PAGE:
“Sustainability is the issue of the day and will impact reporting for sure in terms of IFRS and the promotion of a sustainable economy,” John Berrigan, deputy director general of DG Fisma, said. The European Corporate Reporting Lab was created this year to help to identify best practices for non-financial reporting, he said.
Berrigan added that the review would look at making corporate reporting more efficient and that technology would be a key driver for creating better access to a wide range of stakeholders.
These themes were picked up in a panel discussion at the event.Oliver Boutellis-Taft, CEO Accountancy Europe, Marina Brogi, Professor in the department of management at Sapienza University of Rome, Karim Hajjar, CFO at the materials company Solvay and V. Willems of SG SME Unitedsaid that while reform was needed, any changes should not endanger what had already been achieved.
They also noted that the difference between financial and non-financial reporting information was not as clear cut as it used to be, which made the case for integrated thinking and reporting stronger. A further panel discussion explored the opportunities that digitalisation could bring to corporate reporting.
“Management needs to put a system in pace to create such non-financial data,” the panel concluded. “These processes can be checked by the auditors and the audit regulators need to ensure it can be measured.”
Internal auditors have a clear role to play in providing assurance that the data collated by such systems is comprehensive and accurate.
“An organisation’s ability to report effectively on the social, economic and environmental impacts is dependent on its management system’s reliability,” Farid Aractingi ECIIA President said. “Internal audit is in a unique position to provide assurance those systems are delivering information that both the organisation and its various stakeholders can have confidence in.”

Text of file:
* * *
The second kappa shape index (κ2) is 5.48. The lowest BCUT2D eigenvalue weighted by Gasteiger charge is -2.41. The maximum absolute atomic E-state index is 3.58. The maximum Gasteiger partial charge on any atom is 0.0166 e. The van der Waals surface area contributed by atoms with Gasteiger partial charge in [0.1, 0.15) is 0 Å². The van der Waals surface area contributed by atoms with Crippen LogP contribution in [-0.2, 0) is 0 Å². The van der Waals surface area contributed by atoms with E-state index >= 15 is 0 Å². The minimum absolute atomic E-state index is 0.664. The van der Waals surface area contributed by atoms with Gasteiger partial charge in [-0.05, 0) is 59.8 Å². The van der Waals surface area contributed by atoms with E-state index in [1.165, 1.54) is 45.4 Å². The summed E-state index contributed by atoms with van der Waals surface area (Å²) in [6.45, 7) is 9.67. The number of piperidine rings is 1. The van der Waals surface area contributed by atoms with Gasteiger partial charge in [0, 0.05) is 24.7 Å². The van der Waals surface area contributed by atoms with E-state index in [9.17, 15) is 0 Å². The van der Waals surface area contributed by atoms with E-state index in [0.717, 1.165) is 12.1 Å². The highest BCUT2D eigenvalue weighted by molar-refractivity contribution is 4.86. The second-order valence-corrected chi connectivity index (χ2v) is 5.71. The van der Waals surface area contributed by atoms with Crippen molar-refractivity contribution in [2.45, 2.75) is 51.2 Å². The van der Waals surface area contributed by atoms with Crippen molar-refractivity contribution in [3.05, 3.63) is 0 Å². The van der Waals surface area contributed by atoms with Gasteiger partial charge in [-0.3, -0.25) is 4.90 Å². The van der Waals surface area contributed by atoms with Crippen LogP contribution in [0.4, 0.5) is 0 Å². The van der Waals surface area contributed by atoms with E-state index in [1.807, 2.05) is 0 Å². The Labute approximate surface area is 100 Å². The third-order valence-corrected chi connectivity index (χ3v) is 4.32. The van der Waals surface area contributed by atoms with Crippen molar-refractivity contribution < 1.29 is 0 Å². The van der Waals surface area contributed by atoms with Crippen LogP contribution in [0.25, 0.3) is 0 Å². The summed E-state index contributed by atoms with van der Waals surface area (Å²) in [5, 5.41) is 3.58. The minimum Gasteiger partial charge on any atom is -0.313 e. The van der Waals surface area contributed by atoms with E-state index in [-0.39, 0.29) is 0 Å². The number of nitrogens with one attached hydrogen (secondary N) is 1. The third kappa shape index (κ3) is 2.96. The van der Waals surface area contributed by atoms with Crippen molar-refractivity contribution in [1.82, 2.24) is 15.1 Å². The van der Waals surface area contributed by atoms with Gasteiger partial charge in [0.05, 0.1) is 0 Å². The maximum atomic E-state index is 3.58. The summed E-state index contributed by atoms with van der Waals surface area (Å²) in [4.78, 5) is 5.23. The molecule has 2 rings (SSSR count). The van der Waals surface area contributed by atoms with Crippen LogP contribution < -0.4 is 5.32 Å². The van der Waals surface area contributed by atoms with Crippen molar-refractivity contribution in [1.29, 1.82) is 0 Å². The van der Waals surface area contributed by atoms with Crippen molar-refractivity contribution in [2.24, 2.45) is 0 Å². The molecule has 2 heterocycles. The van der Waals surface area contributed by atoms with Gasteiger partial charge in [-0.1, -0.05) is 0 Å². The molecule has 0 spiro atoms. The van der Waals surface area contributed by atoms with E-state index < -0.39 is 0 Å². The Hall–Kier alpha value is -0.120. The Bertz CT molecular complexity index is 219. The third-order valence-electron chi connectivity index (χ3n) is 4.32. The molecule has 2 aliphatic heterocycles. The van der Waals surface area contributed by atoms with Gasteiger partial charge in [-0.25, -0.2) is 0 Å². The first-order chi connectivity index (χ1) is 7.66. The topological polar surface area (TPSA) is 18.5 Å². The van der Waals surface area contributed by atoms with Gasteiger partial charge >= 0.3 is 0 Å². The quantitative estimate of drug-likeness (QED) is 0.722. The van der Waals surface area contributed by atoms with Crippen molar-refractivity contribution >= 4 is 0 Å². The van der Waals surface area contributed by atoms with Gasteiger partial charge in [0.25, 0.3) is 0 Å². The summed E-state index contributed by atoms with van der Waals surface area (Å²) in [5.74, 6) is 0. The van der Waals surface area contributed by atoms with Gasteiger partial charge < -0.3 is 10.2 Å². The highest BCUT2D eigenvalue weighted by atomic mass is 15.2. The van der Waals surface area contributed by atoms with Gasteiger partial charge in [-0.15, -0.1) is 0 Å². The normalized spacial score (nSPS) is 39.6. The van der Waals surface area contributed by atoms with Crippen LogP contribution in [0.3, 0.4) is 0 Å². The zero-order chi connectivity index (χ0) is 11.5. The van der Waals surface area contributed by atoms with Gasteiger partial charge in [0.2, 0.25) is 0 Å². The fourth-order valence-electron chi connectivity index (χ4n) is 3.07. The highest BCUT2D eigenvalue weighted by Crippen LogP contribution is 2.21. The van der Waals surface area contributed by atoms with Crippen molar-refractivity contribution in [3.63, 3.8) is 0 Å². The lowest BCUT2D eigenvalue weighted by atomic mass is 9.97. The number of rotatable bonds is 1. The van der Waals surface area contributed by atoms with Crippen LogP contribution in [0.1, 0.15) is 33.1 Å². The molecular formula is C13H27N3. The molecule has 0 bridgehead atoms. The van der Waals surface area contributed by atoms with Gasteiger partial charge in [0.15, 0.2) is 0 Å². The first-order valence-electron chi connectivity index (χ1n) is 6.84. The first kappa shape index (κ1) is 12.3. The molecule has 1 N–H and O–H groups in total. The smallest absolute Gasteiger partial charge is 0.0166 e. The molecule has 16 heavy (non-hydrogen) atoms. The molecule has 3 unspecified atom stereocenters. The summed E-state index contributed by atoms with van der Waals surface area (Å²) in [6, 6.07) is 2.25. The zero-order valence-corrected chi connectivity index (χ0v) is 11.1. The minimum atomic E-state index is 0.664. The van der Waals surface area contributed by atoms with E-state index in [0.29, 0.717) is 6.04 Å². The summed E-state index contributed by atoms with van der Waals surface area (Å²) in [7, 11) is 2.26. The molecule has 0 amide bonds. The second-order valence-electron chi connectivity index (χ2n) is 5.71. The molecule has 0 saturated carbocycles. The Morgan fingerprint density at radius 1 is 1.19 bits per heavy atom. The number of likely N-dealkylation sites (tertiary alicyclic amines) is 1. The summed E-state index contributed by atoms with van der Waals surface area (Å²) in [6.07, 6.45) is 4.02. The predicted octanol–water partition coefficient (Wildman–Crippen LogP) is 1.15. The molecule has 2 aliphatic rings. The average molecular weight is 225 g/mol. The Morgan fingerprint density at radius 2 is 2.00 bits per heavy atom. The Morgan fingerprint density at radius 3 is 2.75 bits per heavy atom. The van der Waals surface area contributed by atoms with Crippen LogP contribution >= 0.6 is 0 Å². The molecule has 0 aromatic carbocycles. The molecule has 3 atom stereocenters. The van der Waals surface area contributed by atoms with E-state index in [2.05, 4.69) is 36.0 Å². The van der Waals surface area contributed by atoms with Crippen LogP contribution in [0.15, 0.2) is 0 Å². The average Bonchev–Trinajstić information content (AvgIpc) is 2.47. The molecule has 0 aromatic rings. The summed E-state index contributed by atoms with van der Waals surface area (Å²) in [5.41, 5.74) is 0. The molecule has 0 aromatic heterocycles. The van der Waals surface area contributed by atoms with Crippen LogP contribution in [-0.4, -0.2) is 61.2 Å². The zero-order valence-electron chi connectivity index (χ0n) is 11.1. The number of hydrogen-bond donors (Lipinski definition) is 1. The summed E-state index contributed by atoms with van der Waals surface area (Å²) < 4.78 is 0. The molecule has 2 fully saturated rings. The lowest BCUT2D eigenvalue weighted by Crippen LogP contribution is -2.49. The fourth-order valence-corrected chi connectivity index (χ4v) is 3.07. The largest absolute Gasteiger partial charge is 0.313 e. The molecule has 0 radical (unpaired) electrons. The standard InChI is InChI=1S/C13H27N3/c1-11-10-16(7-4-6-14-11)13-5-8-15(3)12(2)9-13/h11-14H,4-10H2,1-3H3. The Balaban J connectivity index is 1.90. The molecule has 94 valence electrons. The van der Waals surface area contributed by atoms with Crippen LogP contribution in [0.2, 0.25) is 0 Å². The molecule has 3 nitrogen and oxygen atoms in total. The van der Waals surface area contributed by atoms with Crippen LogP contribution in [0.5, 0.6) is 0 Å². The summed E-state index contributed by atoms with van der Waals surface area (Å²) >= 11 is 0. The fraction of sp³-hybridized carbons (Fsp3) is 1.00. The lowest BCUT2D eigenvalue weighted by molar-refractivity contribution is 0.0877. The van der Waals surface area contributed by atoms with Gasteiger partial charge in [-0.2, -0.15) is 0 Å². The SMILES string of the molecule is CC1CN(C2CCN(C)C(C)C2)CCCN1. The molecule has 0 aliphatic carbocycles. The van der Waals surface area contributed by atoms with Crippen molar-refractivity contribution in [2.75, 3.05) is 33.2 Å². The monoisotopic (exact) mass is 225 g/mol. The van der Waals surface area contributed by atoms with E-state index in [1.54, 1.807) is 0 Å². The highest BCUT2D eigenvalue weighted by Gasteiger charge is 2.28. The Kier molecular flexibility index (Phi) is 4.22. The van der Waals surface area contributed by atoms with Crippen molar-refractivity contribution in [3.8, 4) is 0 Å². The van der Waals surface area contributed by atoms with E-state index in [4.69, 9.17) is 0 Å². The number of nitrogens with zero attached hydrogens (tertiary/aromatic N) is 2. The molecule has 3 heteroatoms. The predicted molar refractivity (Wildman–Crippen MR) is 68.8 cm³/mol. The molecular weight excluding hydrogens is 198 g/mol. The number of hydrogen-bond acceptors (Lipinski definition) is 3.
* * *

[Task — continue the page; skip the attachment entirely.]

The European Commission (EC) is planning to update its non-binding guidance on how to implement the Non-Financial Reporting Directive and set out proposals for consultation in June 2020. The directive, which affects about 6000 companies in Europe, sets out how organisations can effectively communicate the environmental, social and ethical impacts of their behaviour to stakeholders.
Delegates heard how businesses in different countries had sought to implement the directive. In Germany, for example, companies had used a broad variety of formats to report non-financial data. In addition, 81% of companies had their statements audited with limited assurance, with only half publishing an audit certificate in this area, according to a recent study. A separate study examining 80 companies based in France, Germany and the UK, suggested that while almost all reported on their non-financial reporting policies, there was a lack of connection between the policies and outcomes, key performance indicators and risk .